"Take off your mask," she quickly pleaded. "This isn't you, not the man I gave my heart to. I trusted you to hold it and keep it safe, not the Opera Ghost, and yet…you still question my love."

She prayed temper was not the only thing she inspired when a masked face was the one looking back, but he softly concluded, "I question every second if today is but a dream, and tomorrow will bring only sorrow. You made promises, but I've had so many broken. I've been ripped to shreds and shattered to shards a million times over for that flimsy tie called trust. You must forgive me if I can no longer do it blindly. But…you hold me in your arms and touch the face that condemned me from birth. You whisper sweet nothings in my ears as I fall asleep beside you and clutch me as if you'll never let go, and…I panic and suffer terror that I've imagined you into existence, that I've devised a love story that doesn't have a pulse."

Christine shook her head, adamant and with a conviction she'd lacked in every other aspect of her life. How many times she'd run from the same love he gave, terrified to accept, to love back, to feel, and now she had it and he was the terrified one.

In tender breaths, she beseeched again, "Take off your mask, Erik. Show me the face of the man I love, and let me show you the true beat of my heart."

He trembled, and she considered it odd when the mask was no longer the same insurmountable barrier it had once been, but…she wouldn't be the only one to see its revelations this time. As predicted, the instant his fingers guided it free, he wouldn't look at the mirror, locking eyes on her and presenting his disfigurement like a cross to bear.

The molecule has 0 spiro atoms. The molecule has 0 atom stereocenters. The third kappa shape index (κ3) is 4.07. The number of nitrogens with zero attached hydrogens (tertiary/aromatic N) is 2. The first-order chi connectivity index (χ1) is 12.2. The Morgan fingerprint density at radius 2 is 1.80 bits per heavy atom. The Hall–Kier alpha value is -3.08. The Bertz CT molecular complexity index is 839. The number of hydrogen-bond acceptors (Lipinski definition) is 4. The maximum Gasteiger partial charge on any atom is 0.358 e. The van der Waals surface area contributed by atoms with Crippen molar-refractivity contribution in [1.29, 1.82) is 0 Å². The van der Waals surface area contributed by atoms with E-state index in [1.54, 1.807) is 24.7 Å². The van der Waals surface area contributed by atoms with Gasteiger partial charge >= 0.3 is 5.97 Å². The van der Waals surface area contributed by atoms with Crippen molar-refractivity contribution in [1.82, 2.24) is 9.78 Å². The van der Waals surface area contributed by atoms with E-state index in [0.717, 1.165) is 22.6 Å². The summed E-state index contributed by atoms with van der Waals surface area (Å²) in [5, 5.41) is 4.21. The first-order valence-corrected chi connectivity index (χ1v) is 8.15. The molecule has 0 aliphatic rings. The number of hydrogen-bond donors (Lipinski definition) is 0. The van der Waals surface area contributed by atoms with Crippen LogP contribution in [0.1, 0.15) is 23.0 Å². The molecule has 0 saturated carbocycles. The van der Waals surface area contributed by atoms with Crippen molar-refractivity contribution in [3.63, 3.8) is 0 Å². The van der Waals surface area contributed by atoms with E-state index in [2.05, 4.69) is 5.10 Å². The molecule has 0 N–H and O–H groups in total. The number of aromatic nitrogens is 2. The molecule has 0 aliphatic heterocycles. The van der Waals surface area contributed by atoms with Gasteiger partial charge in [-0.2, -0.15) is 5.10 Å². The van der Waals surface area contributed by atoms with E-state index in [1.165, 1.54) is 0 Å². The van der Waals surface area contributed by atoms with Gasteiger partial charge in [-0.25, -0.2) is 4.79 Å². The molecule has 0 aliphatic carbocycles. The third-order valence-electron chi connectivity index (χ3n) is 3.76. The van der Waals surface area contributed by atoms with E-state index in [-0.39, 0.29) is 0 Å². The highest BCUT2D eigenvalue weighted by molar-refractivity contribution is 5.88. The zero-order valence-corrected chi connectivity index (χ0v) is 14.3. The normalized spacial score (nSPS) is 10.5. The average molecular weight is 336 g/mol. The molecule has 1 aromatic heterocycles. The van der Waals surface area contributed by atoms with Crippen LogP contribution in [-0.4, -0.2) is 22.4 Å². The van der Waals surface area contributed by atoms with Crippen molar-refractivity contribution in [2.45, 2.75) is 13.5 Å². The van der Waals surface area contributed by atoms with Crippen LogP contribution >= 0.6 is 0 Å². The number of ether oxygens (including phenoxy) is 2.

"There's nowhere to hide in this chamber," she reminded. "Your device to torture others, but it need not torture you."

"Why? I deserve it," he stated so plain and decided that it hurt her. "I'm a monster."

The word struck harsh and cold, reverberating off sheer plaits of glass and prolonging its torturous sound through every echo. She'd never called him such a vicious appellation, and yet a lifetime of hurt left it embedded in his mind, the basis beneath every loving adoration she'd sought to conceal it. He believed monster held more credence than any other, and she was desperate to prove him wrong.